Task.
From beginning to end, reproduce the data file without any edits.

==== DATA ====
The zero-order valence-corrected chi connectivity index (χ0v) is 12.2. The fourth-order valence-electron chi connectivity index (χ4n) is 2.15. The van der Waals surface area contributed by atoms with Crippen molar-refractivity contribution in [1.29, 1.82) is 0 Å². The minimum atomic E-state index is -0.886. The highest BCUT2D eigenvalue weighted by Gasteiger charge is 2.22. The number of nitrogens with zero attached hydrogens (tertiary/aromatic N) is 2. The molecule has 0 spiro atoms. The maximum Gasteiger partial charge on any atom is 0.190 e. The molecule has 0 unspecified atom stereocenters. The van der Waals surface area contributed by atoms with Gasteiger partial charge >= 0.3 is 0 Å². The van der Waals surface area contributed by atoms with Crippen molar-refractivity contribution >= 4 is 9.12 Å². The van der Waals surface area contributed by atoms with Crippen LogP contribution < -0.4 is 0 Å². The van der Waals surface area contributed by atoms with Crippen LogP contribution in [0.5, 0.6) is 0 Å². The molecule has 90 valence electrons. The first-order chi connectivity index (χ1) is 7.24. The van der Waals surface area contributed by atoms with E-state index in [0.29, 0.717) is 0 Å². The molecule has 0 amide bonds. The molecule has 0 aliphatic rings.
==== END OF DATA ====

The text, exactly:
The zero-order valence-corrected chi connectivity index (χ0v) is 12.2. The fourth-order valence-electron chi connectivity index (χ4n) is 2.15. The van der Waals surface area contributed by atoms with Crippen molar-refractivity contribution in [1.29, 1.82) is 0 Å². The minimum atomic E-state index is -0.886. The highest BCUT2D eigenvalue weighted by Gasteiger charge is 2.22. The number of nitrogens with zero attached hydrogens (tertiary/aromatic N) is 2. The molecule has 0 spiro atoms. The maximum Gasteiger partial charge on any atom is 0.190 e. The molecule has 0 unspecified atom stereocenters. The van der Waals surface area contributed by atoms with Gasteiger partial charge >= 0.3 is 0 Å². The van der Waals surface area contributed by atoms with Crippen molar-refractivity contribution >= 4 is 9.12 Å². The van der Waals surface area contributed by atoms with Crippen LogP contribution < -0.4 is 0 Å². The van der Waals surface area contributed by atoms with Crippen LogP contribution in [0.5, 0.6) is 0 Å². The molecule has 90 valence electrons. The first-order chi connectivity index (χ1) is 7.24. The van der Waals surface area contributed by atoms with E-state index in [0.29, 0.717) is 0 Å². The molecule has 0 amide bonds. The molecule has 0 aliphatic rings.